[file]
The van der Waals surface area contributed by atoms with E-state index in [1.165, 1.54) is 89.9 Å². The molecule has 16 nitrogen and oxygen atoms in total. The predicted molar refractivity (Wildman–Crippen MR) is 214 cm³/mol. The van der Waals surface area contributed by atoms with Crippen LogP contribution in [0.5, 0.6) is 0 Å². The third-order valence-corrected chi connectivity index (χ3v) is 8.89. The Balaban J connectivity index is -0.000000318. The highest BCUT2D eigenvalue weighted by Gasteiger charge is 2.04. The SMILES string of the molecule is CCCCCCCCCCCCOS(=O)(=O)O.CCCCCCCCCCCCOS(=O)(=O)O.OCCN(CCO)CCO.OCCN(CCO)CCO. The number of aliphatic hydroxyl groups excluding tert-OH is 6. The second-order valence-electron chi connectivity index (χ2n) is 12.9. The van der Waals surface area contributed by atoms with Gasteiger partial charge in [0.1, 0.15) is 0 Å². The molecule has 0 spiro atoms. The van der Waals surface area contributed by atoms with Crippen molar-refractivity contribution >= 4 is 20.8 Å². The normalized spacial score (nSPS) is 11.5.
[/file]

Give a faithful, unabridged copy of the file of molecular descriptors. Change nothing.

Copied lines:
The van der Waals surface area contributed by atoms with E-state index in [1.165, 1.54) is 89.9 Å². The molecule has 16 nitrogen and oxygen atoms in total. The predicted molar refractivity (Wildman–Crippen MR) is 214 cm³/mol. The van der Waals surface area contributed by atoms with Crippen LogP contribution in [0.5, 0.6) is 0 Å². The third-order valence-corrected chi connectivity index (χ3v) is 8.89. The Balaban J connectivity index is -0.000000318. The highest BCUT2D eigenvalue weighted by Gasteiger charge is 2.04. The SMILES string of the molecule is CCCCCCCCCCCCOS(=O)(=O)O.CCCCCCCCCCCCOS(=O)(=O)O.OCCN(CCO)CCO.OCCN(CCO)CCO. The number of aliphatic hydroxyl groups excluding tert-OH is 6. The second-order valence-electron chi connectivity index (χ2n) is 12.9. The van der Waals surface area contributed by atoms with Gasteiger partial charge in [0.1, 0.15) is 0 Å². The molecule has 0 spiro atoms. The van der Waals surface area contributed by atoms with Crippen molar-refractivity contribution >= 4 is 20.8 Å². The normalized spacial score (nSPS) is 11.5.